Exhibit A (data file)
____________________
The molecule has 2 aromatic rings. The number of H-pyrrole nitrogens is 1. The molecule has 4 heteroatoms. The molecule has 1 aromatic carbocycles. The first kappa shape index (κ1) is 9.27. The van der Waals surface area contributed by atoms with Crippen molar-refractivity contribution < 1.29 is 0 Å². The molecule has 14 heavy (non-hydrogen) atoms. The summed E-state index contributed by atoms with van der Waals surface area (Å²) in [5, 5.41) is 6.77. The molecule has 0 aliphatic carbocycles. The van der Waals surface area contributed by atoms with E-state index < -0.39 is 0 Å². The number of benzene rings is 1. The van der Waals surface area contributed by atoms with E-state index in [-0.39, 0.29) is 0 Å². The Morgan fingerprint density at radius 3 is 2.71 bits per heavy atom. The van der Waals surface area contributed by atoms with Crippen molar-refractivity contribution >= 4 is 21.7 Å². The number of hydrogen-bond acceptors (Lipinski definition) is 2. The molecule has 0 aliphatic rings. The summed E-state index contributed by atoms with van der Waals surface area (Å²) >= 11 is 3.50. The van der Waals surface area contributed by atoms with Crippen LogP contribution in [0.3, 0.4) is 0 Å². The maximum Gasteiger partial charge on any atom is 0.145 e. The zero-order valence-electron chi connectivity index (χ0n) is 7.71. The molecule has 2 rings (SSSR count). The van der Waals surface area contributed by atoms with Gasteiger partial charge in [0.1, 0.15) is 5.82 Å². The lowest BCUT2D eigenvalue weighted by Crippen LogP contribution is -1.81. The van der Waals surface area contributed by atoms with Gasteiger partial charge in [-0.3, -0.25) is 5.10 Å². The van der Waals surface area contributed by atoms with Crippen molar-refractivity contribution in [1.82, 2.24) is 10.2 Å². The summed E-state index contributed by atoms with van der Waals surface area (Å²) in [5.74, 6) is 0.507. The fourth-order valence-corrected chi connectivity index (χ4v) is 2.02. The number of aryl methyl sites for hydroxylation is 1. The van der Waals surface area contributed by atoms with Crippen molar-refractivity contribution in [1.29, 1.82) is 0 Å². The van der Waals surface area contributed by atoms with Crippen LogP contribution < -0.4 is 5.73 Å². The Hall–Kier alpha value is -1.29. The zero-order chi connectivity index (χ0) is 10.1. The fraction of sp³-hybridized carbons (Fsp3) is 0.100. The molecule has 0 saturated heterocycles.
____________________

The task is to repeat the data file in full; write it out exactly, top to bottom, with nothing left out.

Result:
The molecule has 2 aromatic rings. The number of H-pyrrole nitrogens is 1. The molecule has 4 heteroatoms. The molecule has 1 aromatic carbocycles. The first kappa shape index (κ1) is 9.27. The van der Waals surface area contributed by atoms with Crippen molar-refractivity contribution < 1.29 is 0 Å². The molecule has 14 heavy (non-hydrogen) atoms. The summed E-state index contributed by atoms with van der Waals surface area (Å²) in [5, 5.41) is 6.77. The molecule has 0 aliphatic carbocycles. The van der Waals surface area contributed by atoms with E-state index < -0.39 is 0 Å². The number of benzene rings is 1. The van der Waals surface area contributed by atoms with E-state index in [-0.39, 0.29) is 0 Å². The Morgan fingerprint density at radius 3 is 2.71 bits per heavy atom. The van der Waals surface area contributed by atoms with Crippen molar-refractivity contribution >= 4 is 21.7 Å². The number of hydrogen-bond acceptors (Lipinski definition) is 2. The molecule has 0 aliphatic rings. The summed E-state index contributed by atoms with van der Waals surface area (Å²) >= 11 is 3.50. The van der Waals surface area contributed by atoms with Crippen LogP contribution in [0.3, 0.4) is 0 Å². The maximum Gasteiger partial charge on any atom is 0.145 e. The zero-order valence-electron chi connectivity index (χ0n) is 7.71. The molecule has 2 rings (SSSR count). The van der Waals surface area contributed by atoms with Gasteiger partial charge in [0.1, 0.15) is 5.82 Å². The lowest BCUT2D eigenvalue weighted by Crippen LogP contribution is -1.81. The van der Waals surface area contributed by atoms with Gasteiger partial charge in [-0.3, -0.25) is 5.10 Å². The van der Waals surface area contributed by atoms with Crippen molar-refractivity contribution in [1.82, 2.24) is 10.2 Å². The summed E-state index contributed by atoms with van der Waals surface area (Å²) in [5.74, 6) is 0.507. The fourth-order valence-corrected chi connectivity index (χ4v) is 2.02. The number of aryl methyl sites for hydroxylation is 1. The van der Waals surface area contributed by atoms with Crippen molar-refractivity contribution in [1.29, 1.82) is 0 Å². The van der Waals surface area contributed by atoms with Crippen LogP contribution < -0.4 is 5.73 Å². The Hall–Kier alpha value is -1.29. The zero-order chi connectivity index (χ0) is 10.1. The fraction of sp³-hybridized carbons (Fsp3) is 0.100. The molecule has 0 saturated heterocycles.